DENVER (AP) — Firefighters extinguished a blaze that torched several rows of seats and a suite area at the Denver Broncos’ stadium on Thursday.
The fire broke out on the fourth level at Empower Field at Mile High just after 2 p.m. and spread to the third level, where it burned at least six rows of seats in two sections. Firefighters quickly brought the blaze under control but were trying to determine if it had spread to other areas of the football stadium, which seats 76,125 people.
Stadium officials said in a statement on Twitter that the fire occurred in a construction zone near the East Club Lounge. At least 100 people were attending an event on the second level, but the stadium was otherwise empty.
About 75 firefighters were on scene at the height of the blaze. No injuries were reported.
Footage from a news helicopter showed several firefighters using water hoses to extinguish the blaze, which sent a large plume of black smoke billowing out of the stadium near downtown Denver. The Denver Fire Department tweeted several photos showing large flames spreading through the seating area.
Capt. Greg Pixley, a spokesman for the fire department, said it appears the fire originated in the suite but was partially suppressed by a sprinkler system. It then spread to the seats, which are made of plastic.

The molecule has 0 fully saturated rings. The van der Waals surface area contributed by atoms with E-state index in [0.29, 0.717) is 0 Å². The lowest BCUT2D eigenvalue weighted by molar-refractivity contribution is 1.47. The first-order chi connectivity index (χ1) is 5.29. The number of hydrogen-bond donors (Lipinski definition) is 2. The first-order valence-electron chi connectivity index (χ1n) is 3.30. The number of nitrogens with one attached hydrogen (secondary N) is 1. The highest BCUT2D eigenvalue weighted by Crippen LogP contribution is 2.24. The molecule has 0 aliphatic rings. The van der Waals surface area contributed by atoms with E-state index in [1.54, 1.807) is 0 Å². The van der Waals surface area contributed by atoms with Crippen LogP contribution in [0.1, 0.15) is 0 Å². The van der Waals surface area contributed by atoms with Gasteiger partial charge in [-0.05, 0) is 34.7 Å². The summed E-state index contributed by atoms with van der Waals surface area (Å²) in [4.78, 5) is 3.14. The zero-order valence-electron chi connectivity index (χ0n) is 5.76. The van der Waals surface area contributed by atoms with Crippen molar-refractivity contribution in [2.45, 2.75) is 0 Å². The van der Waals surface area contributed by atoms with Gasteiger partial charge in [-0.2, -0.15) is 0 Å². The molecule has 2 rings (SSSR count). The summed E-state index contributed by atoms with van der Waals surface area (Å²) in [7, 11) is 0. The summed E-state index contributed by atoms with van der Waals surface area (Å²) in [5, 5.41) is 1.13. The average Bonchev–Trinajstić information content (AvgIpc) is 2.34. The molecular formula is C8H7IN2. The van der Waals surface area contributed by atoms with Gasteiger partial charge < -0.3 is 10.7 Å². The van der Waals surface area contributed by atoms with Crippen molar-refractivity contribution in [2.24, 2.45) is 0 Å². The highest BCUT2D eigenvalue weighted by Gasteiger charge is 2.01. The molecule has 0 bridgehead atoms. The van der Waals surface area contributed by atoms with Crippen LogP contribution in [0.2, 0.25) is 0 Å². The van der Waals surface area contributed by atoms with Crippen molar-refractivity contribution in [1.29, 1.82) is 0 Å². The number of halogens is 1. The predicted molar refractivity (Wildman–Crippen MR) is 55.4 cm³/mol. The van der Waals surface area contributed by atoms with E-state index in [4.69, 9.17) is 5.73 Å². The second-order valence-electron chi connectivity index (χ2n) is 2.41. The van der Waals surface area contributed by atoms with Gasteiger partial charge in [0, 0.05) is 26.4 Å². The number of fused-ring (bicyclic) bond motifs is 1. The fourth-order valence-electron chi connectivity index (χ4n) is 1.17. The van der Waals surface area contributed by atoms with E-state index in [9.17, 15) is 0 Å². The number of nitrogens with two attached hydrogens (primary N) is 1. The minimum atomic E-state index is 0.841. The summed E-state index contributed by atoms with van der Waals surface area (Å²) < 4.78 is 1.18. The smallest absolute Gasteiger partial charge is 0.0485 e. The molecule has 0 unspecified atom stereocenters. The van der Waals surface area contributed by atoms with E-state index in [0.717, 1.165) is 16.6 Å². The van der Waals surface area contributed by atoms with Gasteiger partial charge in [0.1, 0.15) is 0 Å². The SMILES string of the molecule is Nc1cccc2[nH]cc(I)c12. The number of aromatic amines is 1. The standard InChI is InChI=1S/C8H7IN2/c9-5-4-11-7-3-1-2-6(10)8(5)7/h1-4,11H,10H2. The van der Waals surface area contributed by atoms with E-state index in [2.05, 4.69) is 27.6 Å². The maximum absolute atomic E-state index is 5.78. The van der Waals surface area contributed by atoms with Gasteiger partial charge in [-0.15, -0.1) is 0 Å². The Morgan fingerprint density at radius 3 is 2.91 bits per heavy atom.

“This type of plastic that the seats are composed of burns with not only significant ferocity, very large flames, but also produces a tremendous amount of black smoke,” he said.
Investigators have not said what caused the fire, which burned at least 1,000 square feet (93 square meters).
A welder’s torch was blamed for starting a similar fire that burned plastic seats in the west stands of the old Mile High Stadium in January 2002.
“Our firefighters have an experience with this type of fire fight. … Any time that you have a fire on an upper level, you’re going to have to move a great deal of equipment to that environment. So our firefighters brought a number of heavy pieces of hose and equipment, saws and the like, to be able to help them extinguish this fire,” Pixley said Thursday.